Information industry expert Tim Buckley-Owen guided us through the changing information landscape.  He used the metaphor “from walled garden to Amazon jungle”  to conjure contrasts between  the ‘look-but-don’t-touch’  gardens formerly tended by information professionals with the open-to-all broad  tracks and paths created by Google and Wikipedia, in a jungle that’s “densely planted and uncultivated, with plants self-seeding in their millions and exotic blooms hanging down inviting to be picked”.

But, he said,  not all visitors to the information jungle want to hack through it alone,  there’s a need for expert trackers. The skills of modern information professionals – their knowledge of the jungle, its dangers and hidden treasures –  are valuable.  Or should be.   Tim pointed out that it was up to info pros to demonstrate their expertise and worth, and he saw a number of opportunities for doing that.  He quoted a recent article by Sue Edgar,  in Business Information Review,  in which she discussed the demise of the centralised corporate information unit and  questioned whether Google could fill the gap – noting that freely-available information hadn’t yet proved a serious threat to vendors such as Westlaw.  Tim saw  in the loss of corporate libraries an opportunity for info pros to be dispersed in functional units across enterprises, perhaps giving them a greater chance to occupy more visible and vital roles.

Drawing a parallel with law professionals feeling threatened by dis-intermediation and commoditisation, Tim gave the example of do-it-yourself small claims, and quoted from Richard Susskind’s book The End of Lawyers?, that the inescapable changes may convey a bleak message to conventional lawyers, but for progressive ones it signalled an exciting future.

At a recent Sue Hill breakfast he’d found general agreement that an exaggerated faith in information technology had led to a down-playing of information professionals’  discovery skills.  Applying those skills by, for example, providing better competitor analysis would be a good tactic.  According to Forbes Insights’ “The Rise of the Digital C-suite”  most of the searches carried out by most of the top US bosses they surveyed were related to competitor analysis.   Another report – from the information consultancy Outsell found that while end-users were spending less time on searching, search failure rates were rising.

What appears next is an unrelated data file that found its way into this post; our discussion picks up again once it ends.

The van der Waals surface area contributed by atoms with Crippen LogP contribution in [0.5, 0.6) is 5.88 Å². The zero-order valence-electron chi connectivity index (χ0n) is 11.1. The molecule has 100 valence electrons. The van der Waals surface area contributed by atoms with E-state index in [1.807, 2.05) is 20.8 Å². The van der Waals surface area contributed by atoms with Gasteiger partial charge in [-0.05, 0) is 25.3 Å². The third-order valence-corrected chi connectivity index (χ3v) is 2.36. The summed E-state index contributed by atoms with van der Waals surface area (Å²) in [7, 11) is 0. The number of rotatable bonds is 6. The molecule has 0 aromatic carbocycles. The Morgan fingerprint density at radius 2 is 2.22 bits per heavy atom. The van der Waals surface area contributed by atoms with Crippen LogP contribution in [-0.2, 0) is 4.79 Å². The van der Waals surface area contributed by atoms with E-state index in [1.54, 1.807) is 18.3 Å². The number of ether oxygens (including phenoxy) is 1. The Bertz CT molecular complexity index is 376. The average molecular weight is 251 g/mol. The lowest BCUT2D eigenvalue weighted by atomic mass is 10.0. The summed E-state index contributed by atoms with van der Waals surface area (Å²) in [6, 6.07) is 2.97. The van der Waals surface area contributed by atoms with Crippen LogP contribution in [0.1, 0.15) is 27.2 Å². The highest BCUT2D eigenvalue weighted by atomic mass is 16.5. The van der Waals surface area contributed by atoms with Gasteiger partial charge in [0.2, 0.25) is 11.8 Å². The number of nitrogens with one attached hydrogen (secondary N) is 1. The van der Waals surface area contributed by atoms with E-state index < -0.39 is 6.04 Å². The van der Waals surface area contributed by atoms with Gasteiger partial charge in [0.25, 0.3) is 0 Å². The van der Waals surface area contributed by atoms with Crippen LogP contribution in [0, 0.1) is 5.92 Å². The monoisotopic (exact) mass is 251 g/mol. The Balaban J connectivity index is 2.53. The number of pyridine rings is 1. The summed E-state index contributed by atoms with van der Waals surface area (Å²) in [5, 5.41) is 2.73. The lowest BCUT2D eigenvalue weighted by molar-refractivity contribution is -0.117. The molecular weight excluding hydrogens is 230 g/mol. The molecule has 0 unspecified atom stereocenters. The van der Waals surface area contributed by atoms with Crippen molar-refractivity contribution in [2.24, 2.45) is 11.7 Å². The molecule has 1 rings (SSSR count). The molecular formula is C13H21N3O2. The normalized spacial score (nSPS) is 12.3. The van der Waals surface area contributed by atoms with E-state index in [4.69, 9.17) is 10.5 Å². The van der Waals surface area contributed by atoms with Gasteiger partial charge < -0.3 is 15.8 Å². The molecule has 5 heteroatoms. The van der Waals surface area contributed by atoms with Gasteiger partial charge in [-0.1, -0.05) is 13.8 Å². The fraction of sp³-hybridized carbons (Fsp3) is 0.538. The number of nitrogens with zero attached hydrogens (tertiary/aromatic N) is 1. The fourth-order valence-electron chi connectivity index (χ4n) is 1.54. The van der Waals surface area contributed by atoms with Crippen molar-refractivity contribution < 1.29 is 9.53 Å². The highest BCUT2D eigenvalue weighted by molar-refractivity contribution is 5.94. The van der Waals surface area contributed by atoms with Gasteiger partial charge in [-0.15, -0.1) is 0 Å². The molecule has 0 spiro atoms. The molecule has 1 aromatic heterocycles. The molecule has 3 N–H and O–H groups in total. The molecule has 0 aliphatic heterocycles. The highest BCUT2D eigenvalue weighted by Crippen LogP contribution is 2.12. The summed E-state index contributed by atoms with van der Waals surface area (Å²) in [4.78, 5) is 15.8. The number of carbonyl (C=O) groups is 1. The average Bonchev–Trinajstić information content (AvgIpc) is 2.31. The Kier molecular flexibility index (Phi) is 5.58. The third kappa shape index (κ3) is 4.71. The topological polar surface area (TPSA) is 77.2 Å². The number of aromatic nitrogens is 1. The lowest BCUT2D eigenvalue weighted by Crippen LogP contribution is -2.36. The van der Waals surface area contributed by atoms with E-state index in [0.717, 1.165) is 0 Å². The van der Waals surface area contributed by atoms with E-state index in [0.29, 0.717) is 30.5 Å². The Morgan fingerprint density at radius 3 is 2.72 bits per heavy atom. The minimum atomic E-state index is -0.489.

It wasn’t only info pros’ discovery skills that were needed in the virtual business environment, but their abilities in managing risk – a  report on records management from the Association for Information and Image Management found that a quarter of the enterprises surveyed had no records management disciplines for their electronic records, and nearly half of them couldn’t freeze electronic records if litigation was pending.

Tim ended with an alert for any info pros working in banking, insurance or finance – that the VAT ‘reverse charge mechanism’ comes into effect in January.  He wondered how many of their employers were aware of the implications.

It was good to get such a measured and informed perspective – and the decibels rose in the upstairs room at  The Perseverance as everyone got down to the serious fun of exchanging views and reflecting on what they’d heard.  The arrival of supper and a few more bottles of wine provided fresh fuel for discussions which ranged from the intricacies of information governance to the comparative merits of bangers & mash and cod & chips.  The expert trackers were cheerfully exploring new trails….

October 9, 2009

I LIKE it!

Filed under: Knowledge Networking — Tags: , , , — virginiahenry @ 4:45 pm

Really pleased with LIKE (London Information & Knowledge Exchange), the knowledge networking group I set up with Jennifer Smith and Marja Kingma at the beginning of the year.

We wanted a free and open forum for knowledge and information professionals: no membership fees, no event charges or sponsors, no red tape. So we use LinkedIn, Twitter and our own website to collaborate and communicate news of events etc. Our meetings, on the last Thursday of each month, are free to attend and our exchanges frequently continue online after the event.  It’s been great getting to know so many talented and interesting individuals, from such a range of disciplines.

We’ve explored some fascinating topics together, and arranged visits to the RSA to listen to Don Tapscott asking “whether the economic collapse has triggered a crisis of confidence in our previously trusted sources of knowledge” and the Science Museum for Tim Berners-Lee on the future of the web.   Of course, members had to pay for their own tickets to the events.  And this month – a discussion led by Tim Buckley-Owen, called “From Walled Garden to Amazon Jungle: orienteering in the new information landscape” – they’ll have to pay £10 for their dinner and drinks (a fiver more than the usual optional buffet).  But aside from those little overheads, we can honestly say LIKE  is  the free and open forum we wanted.

Today, visiting LIKE’s pages on LinkedIn, I see there are 99 members. More than a dozen have joined in the last week. The more the merrier!